The Government recently announced that it was committed to "intensive engagement with the EU institutions…to promote the better regulation agenda."[42] But despite this claim, the Government is not nearly as engaged as it could be. The following, more radical approach could go some way to helping to stem the flow of regulations.

  5.3  Using IAs and regulatory budgets as bargaining tools: BIS provides an "instruction manual" on how to use Impact Assessments in EU negotiations. It instructs civil servants to lobby "other Member States to win support for the UK position". This is the right approach. However, the evidence we have collected suggests that the UK Government has not used its bargaining power stemming from its Regulatory Reform Agenda nearly enough.

  Negotiation theory holds that in the interaction between domestic and international (EU) politics, governments strengthen their bargaining power if they can convince their negotiation partners that their mandate from voters and business at home is very restricted—and that they are ready to stick to that mandate.[43] This is exactly how the UK Government should approach EU negotiations in the pursuit of better regulation. The UK Government has two main tools at its disposal—Impact Assessments and regulatory budgets, given that such budgets will be established in the future.

  5.3.1  Impact Assessments: First, the quantification of costs and benefits of regulation has vastly improved in UK IAs—although the costs are probably still underestimates. The scope for using IAs in EU negotiations has therefore widened. The UK Government could use its comparative advantage with IAs in several different ways. It could:

    — Refuse to negotiate EU proposals for which the Commission has not quantified costs and benefits, but where the UK has, and where the costs are shown to outweigh the benefits.[44]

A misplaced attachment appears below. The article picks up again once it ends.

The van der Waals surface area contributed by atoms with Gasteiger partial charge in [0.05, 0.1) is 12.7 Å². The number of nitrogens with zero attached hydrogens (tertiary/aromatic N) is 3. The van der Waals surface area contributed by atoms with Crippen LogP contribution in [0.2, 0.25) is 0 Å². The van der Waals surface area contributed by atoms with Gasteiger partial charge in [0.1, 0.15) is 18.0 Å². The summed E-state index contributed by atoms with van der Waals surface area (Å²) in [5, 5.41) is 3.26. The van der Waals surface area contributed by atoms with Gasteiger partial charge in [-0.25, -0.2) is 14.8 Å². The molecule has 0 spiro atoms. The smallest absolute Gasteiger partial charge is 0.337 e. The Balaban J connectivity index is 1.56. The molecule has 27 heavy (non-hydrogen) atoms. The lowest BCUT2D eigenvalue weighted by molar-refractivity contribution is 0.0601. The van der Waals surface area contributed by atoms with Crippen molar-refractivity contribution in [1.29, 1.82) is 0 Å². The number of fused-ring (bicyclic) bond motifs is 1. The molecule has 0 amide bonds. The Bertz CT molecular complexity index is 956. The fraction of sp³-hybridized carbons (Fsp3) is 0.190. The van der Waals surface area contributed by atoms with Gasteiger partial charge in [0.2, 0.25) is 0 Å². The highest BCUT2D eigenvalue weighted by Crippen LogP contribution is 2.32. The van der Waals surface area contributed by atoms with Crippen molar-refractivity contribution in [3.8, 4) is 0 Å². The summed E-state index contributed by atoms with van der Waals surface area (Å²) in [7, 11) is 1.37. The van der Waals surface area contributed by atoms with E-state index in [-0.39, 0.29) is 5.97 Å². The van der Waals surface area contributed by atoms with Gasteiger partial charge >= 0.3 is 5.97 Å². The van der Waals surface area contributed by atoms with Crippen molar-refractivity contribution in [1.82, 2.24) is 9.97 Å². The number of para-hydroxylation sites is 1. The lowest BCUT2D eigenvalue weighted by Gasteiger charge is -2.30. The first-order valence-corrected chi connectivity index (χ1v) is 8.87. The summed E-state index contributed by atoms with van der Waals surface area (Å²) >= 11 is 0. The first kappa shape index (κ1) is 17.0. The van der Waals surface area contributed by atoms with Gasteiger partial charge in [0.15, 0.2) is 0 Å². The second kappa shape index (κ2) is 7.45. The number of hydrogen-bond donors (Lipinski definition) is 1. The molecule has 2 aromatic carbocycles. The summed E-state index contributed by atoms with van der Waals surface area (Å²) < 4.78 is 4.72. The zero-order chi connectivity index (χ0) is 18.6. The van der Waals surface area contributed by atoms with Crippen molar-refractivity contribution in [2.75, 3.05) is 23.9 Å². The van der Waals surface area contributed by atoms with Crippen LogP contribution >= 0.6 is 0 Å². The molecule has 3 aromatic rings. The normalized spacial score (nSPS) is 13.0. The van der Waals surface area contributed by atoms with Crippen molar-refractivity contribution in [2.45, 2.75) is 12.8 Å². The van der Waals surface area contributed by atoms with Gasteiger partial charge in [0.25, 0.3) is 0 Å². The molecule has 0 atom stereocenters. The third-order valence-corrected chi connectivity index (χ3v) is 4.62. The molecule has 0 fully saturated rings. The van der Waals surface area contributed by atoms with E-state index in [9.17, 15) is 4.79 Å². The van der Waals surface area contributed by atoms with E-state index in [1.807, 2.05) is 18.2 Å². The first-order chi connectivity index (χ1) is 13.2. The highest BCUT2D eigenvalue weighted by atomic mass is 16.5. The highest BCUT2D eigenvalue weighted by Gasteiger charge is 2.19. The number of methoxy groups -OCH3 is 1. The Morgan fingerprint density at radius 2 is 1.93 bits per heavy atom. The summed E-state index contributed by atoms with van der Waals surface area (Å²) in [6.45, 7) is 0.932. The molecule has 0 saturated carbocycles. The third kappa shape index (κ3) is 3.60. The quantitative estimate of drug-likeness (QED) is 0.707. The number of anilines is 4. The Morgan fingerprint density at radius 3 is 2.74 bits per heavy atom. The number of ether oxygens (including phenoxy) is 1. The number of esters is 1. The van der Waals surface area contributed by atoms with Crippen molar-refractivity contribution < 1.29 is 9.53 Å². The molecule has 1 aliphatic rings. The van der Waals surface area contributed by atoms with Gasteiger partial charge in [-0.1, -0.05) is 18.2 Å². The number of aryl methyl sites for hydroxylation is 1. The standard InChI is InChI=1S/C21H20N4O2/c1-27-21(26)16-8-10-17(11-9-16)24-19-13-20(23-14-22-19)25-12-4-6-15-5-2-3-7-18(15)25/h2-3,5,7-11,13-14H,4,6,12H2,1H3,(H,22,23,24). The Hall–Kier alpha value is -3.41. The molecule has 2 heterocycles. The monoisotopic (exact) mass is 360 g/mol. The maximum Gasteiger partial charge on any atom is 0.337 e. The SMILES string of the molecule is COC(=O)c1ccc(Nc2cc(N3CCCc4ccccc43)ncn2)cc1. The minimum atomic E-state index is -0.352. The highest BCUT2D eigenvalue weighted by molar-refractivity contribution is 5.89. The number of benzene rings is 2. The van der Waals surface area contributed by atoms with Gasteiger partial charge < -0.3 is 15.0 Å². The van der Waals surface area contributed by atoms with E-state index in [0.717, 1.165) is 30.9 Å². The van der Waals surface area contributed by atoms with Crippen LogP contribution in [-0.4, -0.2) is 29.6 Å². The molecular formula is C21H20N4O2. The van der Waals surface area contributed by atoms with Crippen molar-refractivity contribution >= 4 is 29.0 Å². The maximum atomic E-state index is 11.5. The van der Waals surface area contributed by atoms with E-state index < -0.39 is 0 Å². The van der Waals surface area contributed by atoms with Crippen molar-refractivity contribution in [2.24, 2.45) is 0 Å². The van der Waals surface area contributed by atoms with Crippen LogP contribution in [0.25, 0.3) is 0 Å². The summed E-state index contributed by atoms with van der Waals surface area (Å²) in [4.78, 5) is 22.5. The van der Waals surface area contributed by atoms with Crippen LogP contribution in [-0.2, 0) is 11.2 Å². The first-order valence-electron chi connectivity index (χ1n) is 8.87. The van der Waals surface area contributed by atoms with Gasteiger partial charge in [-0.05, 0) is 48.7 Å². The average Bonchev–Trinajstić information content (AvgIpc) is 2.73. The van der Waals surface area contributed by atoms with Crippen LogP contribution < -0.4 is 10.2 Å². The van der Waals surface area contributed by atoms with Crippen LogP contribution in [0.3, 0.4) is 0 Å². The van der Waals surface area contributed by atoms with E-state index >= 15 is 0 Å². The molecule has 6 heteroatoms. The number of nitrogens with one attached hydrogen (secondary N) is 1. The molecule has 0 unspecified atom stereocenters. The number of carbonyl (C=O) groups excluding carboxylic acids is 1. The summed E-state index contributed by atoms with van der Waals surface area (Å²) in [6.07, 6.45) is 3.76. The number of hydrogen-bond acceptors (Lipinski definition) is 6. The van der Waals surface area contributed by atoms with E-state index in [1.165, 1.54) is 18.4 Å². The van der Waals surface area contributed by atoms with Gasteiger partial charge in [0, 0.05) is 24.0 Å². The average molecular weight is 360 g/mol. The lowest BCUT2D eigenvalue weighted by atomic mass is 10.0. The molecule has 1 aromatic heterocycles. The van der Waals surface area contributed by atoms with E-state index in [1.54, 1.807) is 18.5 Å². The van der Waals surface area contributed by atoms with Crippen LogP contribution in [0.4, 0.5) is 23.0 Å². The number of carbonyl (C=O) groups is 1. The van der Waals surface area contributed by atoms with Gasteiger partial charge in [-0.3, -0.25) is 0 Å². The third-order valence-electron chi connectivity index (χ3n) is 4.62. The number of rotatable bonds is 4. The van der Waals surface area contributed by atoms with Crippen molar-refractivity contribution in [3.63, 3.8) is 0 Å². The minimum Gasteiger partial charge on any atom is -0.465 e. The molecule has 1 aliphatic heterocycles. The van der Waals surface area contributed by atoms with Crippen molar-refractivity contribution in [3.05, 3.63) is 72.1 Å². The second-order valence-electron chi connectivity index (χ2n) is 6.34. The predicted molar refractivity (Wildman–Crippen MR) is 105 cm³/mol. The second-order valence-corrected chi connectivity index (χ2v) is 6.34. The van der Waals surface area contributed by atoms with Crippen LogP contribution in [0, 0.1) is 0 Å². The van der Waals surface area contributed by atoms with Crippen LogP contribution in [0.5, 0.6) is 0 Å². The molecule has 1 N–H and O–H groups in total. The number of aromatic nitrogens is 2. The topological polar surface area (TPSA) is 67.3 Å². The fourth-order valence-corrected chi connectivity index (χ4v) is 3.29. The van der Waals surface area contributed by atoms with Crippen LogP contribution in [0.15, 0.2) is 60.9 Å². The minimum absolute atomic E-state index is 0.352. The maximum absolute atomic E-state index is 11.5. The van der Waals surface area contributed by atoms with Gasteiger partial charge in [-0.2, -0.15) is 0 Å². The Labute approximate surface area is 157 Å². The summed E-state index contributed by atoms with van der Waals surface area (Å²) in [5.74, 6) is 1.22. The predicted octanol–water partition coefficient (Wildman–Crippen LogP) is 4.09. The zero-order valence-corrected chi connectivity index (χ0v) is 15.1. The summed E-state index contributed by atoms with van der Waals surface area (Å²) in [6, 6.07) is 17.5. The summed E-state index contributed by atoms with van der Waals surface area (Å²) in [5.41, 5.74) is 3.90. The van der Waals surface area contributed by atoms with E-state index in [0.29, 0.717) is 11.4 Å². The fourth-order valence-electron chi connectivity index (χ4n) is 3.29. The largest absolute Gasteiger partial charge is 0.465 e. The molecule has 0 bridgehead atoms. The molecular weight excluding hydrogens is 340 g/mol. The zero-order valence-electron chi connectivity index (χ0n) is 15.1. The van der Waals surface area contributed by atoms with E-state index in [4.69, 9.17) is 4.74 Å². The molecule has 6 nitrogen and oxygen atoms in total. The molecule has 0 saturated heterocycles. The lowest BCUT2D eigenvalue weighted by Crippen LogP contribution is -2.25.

— Require proposals where the UK IA and the EIA show different estimates to be subject to further assessment before it can be taken forward in the European Council. An example of when estimates differ is "Phase 2 of the European Pedestrian Protection directive", which is currently in the process of being negotiated. The UK IA put the cost estimate substantially higher than the EIA did.[45]

  5.3.2  For the most costly proposals, a more drastic approach should be taken. Where the UK Government is faced with a possible defeat over a key proposal—either imminent or long-term—it should not be afraid to use a robust IA to "build up its defence." But this must be combined with a clear message: Due to the high costs potentially imposed by the proposed regulation, the UK Government lacks the mandate from voters and business at home to sign up to the proposal. The robust findings in the IA will be there for everyone to see.

  And example of where this kind of strategy should be used is with the opt-out from the 48-hour maximum working week, entailed in the Working Time Directive, which the European Parliament almost managed to scrap earlier this year. In fact, extraordinarily, a BERR official told Open Europe that an IA had never been produced on the cost of the loss of the opt-out because "no one expected the opt-out to come up for negotiation."[46]